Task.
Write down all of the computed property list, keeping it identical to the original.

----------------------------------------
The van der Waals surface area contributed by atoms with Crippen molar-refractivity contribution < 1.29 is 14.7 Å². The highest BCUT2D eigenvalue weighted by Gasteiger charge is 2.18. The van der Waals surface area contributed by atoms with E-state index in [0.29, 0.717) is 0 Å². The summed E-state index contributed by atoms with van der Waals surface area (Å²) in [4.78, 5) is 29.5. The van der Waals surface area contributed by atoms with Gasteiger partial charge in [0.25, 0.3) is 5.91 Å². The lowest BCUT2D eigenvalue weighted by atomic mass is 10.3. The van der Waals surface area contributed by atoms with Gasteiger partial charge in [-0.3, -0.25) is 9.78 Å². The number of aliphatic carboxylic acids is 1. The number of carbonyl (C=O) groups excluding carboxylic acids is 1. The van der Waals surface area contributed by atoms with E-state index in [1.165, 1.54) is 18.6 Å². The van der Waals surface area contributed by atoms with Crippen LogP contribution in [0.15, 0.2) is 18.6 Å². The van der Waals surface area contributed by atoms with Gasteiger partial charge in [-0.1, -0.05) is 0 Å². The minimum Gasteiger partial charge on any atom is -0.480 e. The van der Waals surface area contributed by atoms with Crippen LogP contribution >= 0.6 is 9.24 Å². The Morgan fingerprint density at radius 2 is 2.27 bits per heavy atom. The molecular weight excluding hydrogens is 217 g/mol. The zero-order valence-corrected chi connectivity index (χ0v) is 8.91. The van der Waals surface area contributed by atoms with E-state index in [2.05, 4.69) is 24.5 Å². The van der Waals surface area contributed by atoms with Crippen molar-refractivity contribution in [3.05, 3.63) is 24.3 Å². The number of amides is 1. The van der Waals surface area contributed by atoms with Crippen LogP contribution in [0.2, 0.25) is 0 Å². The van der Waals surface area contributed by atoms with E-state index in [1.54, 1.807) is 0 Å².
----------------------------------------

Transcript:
The van der Waals surface area contributed by atoms with Crippen molar-refractivity contribution < 1.29 is 14.7 Å². The highest BCUT2D eigenvalue weighted by Gasteiger charge is 2.18. The van der Waals surface area contributed by atoms with E-state index in [0.29, 0.717) is 0 Å². The summed E-state index contributed by atoms with van der Waals surface area (Å²) in [4.78, 5) is 29.5. The van der Waals surface area contributed by atoms with Gasteiger partial charge in [0.25, 0.3) is 5.91 Å². The lowest BCUT2D eigenvalue weighted by atomic mass is 10.3. The van der Waals surface area contributed by atoms with Gasteiger partial charge in [-0.3, -0.25) is 9.78 Å². The number of aliphatic carboxylic acids is 1. The number of carbonyl (C=O) groups excluding carboxylic acids is 1. The van der Waals surface area contributed by atoms with E-state index in [1.165, 1.54) is 18.6 Å². The van der Waals surface area contributed by atoms with Crippen LogP contribution in [0.15, 0.2) is 18.6 Å². The van der Waals surface area contributed by atoms with Gasteiger partial charge in [-0.1, -0.05) is 0 Å². The minimum Gasteiger partial charge on any atom is -0.480 e. The van der Waals surface area contributed by atoms with Crippen LogP contribution >= 0.6 is 9.24 Å². The Morgan fingerprint density at radius 2 is 2.27 bits per heavy atom. The molecular weight excluding hydrogens is 217 g/mol. The zero-order valence-corrected chi connectivity index (χ0v) is 8.91. The van der Waals surface area contributed by atoms with E-state index in [2.05, 4.69) is 24.5 Å². The van der Waals surface area contributed by atoms with Crippen molar-refractivity contribution in [3.05, 3.63) is 24.3 Å². The number of amides is 1. The van der Waals surface area contributed by atoms with Crippen LogP contribution in [0.2, 0.25) is 0 Å². The van der Waals surface area contributed by atoms with E-state index in [1.54, 1.807) is 0 Å².